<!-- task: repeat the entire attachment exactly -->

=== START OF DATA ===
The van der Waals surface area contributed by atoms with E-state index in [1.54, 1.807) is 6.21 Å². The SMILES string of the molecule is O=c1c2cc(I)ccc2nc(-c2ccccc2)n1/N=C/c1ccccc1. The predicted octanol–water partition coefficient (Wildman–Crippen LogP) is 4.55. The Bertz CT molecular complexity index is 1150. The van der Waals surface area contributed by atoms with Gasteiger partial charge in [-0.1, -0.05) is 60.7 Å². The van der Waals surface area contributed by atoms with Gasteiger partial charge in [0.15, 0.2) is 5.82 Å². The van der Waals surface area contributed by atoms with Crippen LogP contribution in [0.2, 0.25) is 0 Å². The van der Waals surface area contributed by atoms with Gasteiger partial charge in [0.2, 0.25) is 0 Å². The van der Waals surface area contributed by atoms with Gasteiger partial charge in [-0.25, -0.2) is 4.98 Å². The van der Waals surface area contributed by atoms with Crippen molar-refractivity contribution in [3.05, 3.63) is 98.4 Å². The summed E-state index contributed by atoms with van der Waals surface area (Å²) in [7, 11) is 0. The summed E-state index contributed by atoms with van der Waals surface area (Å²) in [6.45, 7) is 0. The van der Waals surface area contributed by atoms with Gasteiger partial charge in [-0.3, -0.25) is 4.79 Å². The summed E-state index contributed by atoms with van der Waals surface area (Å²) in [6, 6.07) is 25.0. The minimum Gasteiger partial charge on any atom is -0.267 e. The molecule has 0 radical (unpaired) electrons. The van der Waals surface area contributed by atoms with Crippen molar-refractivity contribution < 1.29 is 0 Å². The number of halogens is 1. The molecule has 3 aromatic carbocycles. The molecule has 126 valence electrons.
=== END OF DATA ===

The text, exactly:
The van der Waals surface area contributed by atoms with E-state index in [1.54, 1.807) is 6.21 Å². The SMILES string of the molecule is O=c1c2cc(I)ccc2nc(-c2ccccc2)n1/N=C/c1ccccc1. The predicted octanol–water partition coefficient (Wildman–Crippen LogP) is 4.55. The Bertz CT molecular complexity index is 1150. The van der Waals surface area contributed by atoms with Gasteiger partial charge in [-0.1, -0.05) is 60.7 Å². The van der Waals surface area contributed by atoms with Gasteiger partial charge in [0.15, 0.2) is 5.82 Å². The van der Waals surface area contributed by atoms with Crippen LogP contribution in [0.2, 0.25) is 0 Å². The van der Waals surface area contributed by atoms with Gasteiger partial charge in [0.2, 0.25) is 0 Å². The van der Waals surface area contributed by atoms with Gasteiger partial charge in [-0.25, -0.2) is 4.98 Å². The van der Waals surface area contributed by atoms with Crippen molar-refractivity contribution in [3.05, 3.63) is 98.4 Å². The summed E-state index contributed by atoms with van der Waals surface area (Å²) in [7, 11) is 0. The summed E-state index contributed by atoms with van der Waals surface area (Å²) in [6.45, 7) is 0. The van der Waals surface area contributed by atoms with Gasteiger partial charge in [-0.3, -0.25) is 4.79 Å². The summed E-state index contributed by atoms with van der Waals surface area (Å²) in [6, 6.07) is 25.0. The minimum Gasteiger partial charge on any atom is -0.267 e. The molecule has 0 radical (unpaired) electrons. The van der Waals surface area contributed by atoms with Crippen molar-refractivity contribution < 1.29 is 0 Å². The number of halogens is 1. The molecule has 3 aromatic carbocycles. The molecule has 126 valence electrons.